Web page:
Ultimately, Never Say Never Again is burdened, like Thunderball, with having many of its scenes set underwater, and it seems that nothing has been learned in the ensuing twenty years of how to tighten the pace of those sequences.  Director Irvin Kershner, who made the best Star Wars movie The Empire Strikes Back, seems curiously out of his depth here, unable to marry crisp action and strong character the way he did just three years previously.  The cinematography and editing is so sloppy it borders on incompetent, and the whole movie has a faded look that makes it look cheap, despite the obvious robust expenditure on actors, sets and locations.  And quick – can you hum the theme song to Never Say Never Again?  I’ll wait.  Music has always been a critical component of the James Bond movies and composer Michel Legrand drops the ball here.  As dull as “All Time High,” the theme to Octopussy was, it at least had a melody that could be carried through the rest of the film as leitmotif; I’m not entirely sure what Legrand is up to with his disorganized collection of random notes that sparsely populate the movie’s running time.  It, like so many other elements of Never Say Never Again, is a wasted opportunity.

Sean Connery has alleged with his trademark Scots frustration that after the movie’s credited producer Jack Schwartzman abandoned the project, it was left to him and the assistant director to produce the final movie.  Never Say Never Again is something of a textbook example of what a movie would look like if nobody really cared about making it – if it succeeds at any level it’s only because of Connery’s charisma and Carrera’s wildly sexy villainess.  One is forced to speculate if, for Kevin McClory, the enterprise wasn’t so much about producing a quality feature but simply sticking it to Cubby Broccoli, and that the actual grunt work of production was never that interesting to him.  McClory would try again in the 1990’s, with rumours swirling of a rival Bond movie called Warhead 2000 A.D. starring Timothy Dalton to go up against the Broccoli family and Pierce Brosnan.  But it wouldn’t happen, and Never Say Never Again would remain McClory’s singular contribution, this oddity in the history of the cinematic James Bond that was born of lawsuits and animosity and never, it seems based on the finished product, the desire to entertain.

Tomorrow:  The review I’ve been dreading for fourteen days.

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Skyfall Countdown Day 14: The Spy Who Loved Me

“What do you mean you think Pete Best was a better drummer?”

The most common complaint about the James Bond film series among Ian Fleming purists is that they stray too far from the original books.  The screenwriters would keep the title, a few of the characters and maybe one or two scenes, but generally be permitted to make things up from scratch.  The Spy Who Loved Me, released on July 7, 1977 (or 7/7/77) is a case where not only does the movie have absolutely nothing in common with the Fleming book, but it’s because Ian Fleming himself wanted it that way.  The novel, a low-key tale told from the first-person perspective of a woman named Vivienne Michel (and containing Fleming’s misogynist and dubious observation that “all women love semi-rape”) with Bond appearing only late in the story, was a source of embarrassment for the author, and he stipulated when selling the rights that no material from it could be used, save the title, should a film adaptation be undertaken.  This must have been liberating to Albert R. Broccoli, now the sole producer in charge of James Bond following Harry Saltzman’s departure, and having to chart a course back to respectability after the disappointment that was The Man with the Golden Gun.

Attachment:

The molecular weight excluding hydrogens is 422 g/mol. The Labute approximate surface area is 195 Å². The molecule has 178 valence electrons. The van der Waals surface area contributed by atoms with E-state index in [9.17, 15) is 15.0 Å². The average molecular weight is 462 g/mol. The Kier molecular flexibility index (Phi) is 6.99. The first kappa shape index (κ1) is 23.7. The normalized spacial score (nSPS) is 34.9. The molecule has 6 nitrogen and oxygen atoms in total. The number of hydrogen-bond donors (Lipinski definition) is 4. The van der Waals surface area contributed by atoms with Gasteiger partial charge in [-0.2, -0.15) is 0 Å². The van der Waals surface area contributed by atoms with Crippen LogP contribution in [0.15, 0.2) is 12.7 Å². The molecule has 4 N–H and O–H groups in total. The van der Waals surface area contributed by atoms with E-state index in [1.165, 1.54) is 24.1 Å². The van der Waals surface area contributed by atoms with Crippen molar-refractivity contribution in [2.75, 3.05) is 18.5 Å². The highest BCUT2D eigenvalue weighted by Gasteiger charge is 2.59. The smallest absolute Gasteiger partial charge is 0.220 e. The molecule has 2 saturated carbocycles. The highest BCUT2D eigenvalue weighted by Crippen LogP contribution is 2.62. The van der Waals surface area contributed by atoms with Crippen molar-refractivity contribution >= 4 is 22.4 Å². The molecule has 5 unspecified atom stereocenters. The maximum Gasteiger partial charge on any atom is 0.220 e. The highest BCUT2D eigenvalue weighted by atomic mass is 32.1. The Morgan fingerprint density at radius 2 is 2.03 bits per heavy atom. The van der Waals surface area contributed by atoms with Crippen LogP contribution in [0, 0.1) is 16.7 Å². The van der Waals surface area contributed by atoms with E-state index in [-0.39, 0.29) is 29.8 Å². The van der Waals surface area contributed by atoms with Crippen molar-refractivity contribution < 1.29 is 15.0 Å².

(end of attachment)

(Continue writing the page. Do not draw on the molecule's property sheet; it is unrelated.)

The core element Broccoli latched onto, wisely, was the idea of Bond as spectacle.  The previous few films had been very gritty and muted, in keeping with the early 70’s trend in cinema, but Broccoli knew that 007 fit more comfortably alongside the widescreen epics of the previous era.  He rehired Lewis Gilbert, the director of You Only Live Twice, and commissioned a story – after an abortive attempt to bring back Blofeld and SPECTRE that was thwarted when Kevin McClory’s lawyers reared their heads – that would see Bond pitted not against a villain merely interested in selling drugs or cornering the renewable energy market, but against an utter madman with designs on destroying the entire world.  As the story begins, one British and one Soviet nuclear submarine have gone missing, stolen out of the water it seems by someone who is able to track their movements.  James Bond and Soviet agent XXX, Major Anya Amasova (Barbara Bach) are assigned by their respective governments to Cairo to trace the origin of the tracking system, and team up to pursue the architect of the entire affair:  billionaire, webbed-fingered Karl Stromberg (Curt Jurgens), who is obsessed with the oceans and intends to accelerate what he feels is the inevitable decline of civilization by using his captured subs to start a nuclear war between Russia and the United States.  Adding a wrinkle to their reluctant collaboration, Bond has unknowingly killed Amasova’s boyfriend during a previous mission, and she has sworn that once their mission is complete, she will take her revenge.